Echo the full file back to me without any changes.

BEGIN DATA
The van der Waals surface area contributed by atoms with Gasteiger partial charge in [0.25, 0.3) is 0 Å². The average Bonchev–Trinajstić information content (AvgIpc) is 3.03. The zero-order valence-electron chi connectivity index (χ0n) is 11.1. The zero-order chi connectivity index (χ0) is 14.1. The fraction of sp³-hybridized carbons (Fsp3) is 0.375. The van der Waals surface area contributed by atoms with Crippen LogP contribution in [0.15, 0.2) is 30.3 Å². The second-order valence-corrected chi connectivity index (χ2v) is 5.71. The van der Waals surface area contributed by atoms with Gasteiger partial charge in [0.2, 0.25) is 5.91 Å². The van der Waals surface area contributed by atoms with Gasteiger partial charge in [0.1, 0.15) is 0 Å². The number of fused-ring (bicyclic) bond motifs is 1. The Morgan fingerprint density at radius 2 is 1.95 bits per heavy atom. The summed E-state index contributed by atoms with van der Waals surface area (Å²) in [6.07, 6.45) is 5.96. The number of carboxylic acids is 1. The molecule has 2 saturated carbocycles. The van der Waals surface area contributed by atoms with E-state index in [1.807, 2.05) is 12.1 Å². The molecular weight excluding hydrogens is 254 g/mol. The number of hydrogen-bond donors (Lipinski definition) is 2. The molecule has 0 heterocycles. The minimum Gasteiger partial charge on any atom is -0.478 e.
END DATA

The van der Waals surface area contributed by atoms with Gasteiger partial charge in [0.25, 0.3) is 0 Å². The average Bonchev–Trinajstić information content (AvgIpc) is 3.03. The zero-order valence-electron chi connectivity index (χ0n) is 11.1. The zero-order chi connectivity index (χ0) is 14.1. The fraction of sp³-hybridized carbons (Fsp3) is 0.375. The van der Waals surface area contributed by atoms with Crippen LogP contribution in [0.15, 0.2) is 30.3 Å². The second-order valence-corrected chi connectivity index (χ2v) is 5.71. The van der Waals surface area contributed by atoms with Gasteiger partial charge in [0.2, 0.25) is 5.91 Å². The van der Waals surface area contributed by atoms with Gasteiger partial charge in [0.1, 0.15) is 0 Å². The number of fused-ring (bicyclic) bond motifs is 1. The Morgan fingerprint density at radius 2 is 1.95 bits per heavy atom. The summed E-state index contributed by atoms with van der Waals surface area (Å²) in [6.07, 6.45) is 5.96. The number of carboxylic acids is 1. The molecule has 2 saturated carbocycles. The van der Waals surface area contributed by atoms with E-state index in [1.807, 2.05) is 12.1 Å². The molecular weight excluding hydrogens is 254 g/mol. The number of hydrogen-bond donors (Lipinski definition) is 2. The molecule has 0 heterocycles. The minimum Gasteiger partial charge on any atom is -0.478 e.